Whether you’re part of a CSA, visiting farmers’ markets or shopping at the regular grocery store, learn how to eat seasonally in Maryland with these tips from my brother-in-law, Shawn!
Finding ways to eat locally and seasonally has increasingly becoming a priority for discerning eaters.
And for good reason: local food is often grown in a way that minimizes the use of pesticides and other sprays that are harmful to humans (and the environment).
Because local farms are situated in the same communities where their customers reside, they often operate in ways are less taxing to the surrounding ecosystem as well.
Local food also has another advantage: farmers who know that their products will make it onto their customers’ plates within days (or even hours) of being picked, can focus on growing varieties that are nutrient dense and full of flavor, instead of growing varieties that will have a long shelf-life.
When Josie and I sat down a few months ago to figure out what we wanted to grow this season, we didn’t have to worry about whether our tomatoes would be able to survive a two week trip across Central America, or whether they could withstand weekly doses of insecticides.
The only thing that we’re concerned with is how good the tomato will taste.
Understanding the benefits of local seasonal produce is easy, but determining what’s actually local and in season can be a little more of a challenge.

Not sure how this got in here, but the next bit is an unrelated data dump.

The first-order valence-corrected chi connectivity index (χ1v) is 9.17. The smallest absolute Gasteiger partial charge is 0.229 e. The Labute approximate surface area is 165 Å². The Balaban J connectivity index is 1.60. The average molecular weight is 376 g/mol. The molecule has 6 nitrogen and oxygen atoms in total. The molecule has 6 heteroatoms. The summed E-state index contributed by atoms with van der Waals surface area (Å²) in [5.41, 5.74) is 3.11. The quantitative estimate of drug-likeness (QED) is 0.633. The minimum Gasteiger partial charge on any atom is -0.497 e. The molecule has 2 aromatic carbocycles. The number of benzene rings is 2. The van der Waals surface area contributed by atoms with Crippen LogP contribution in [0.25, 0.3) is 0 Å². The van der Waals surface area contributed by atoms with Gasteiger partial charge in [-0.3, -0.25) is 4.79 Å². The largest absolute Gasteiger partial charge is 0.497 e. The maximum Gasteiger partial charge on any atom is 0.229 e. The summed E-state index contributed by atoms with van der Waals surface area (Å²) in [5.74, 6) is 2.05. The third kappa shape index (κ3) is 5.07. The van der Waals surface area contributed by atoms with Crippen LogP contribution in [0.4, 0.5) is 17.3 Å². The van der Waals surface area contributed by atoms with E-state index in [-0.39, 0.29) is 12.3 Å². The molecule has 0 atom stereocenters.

Today’s supermarkets are stocked with almost every type of fruit and vegetable all times of the year and from every corner of the globe.
To make it even more confusing, because grocery stores rely on large distribution networks, they often source their produce from halfway across the world, during the very same time of year that that produce is available locally.
So, then it shouldn’t come as much of a surprise that the best place to find what’s locally in-season is not the grocery store at all, but either at a producer-only farmers’ market, through a CSA, or by visiting a local farm.
Another option is to shop at a food co-op; readers in Frederick might want to try Common Market, which sources as much of its produce from local farms as possible.
In late May, if you live in Maryland (or the mid-Atlantic), then you can expect to start finding an abundance of local food available, including salad mixes, greens, strawberries, asparagus, radishes, green onions, and broccoli.
By June, beets, cabbage, chard, kale, snow peas, snap peas, new potatoes, and garlic have come into season.
In July, blueberries, blackberries, raspberries, cucumbers, eggplants, green beens, melons, onions, peaches, sweet peppers, squash, tomatoes and zucchini will all start appearing.
August is the time for celery, leeks, okra, pears, plums, nectarines, turnips, watermelon, and winter squash.
September brings Brussels sprouts, grapes, pumpkins, and shelling beans.
Much of what is available in the spring—greens, salad mixes, green onions and radishes—can be found again in the fall as the weather cools down.
For a complete look at what is in season when in Maryland, click here.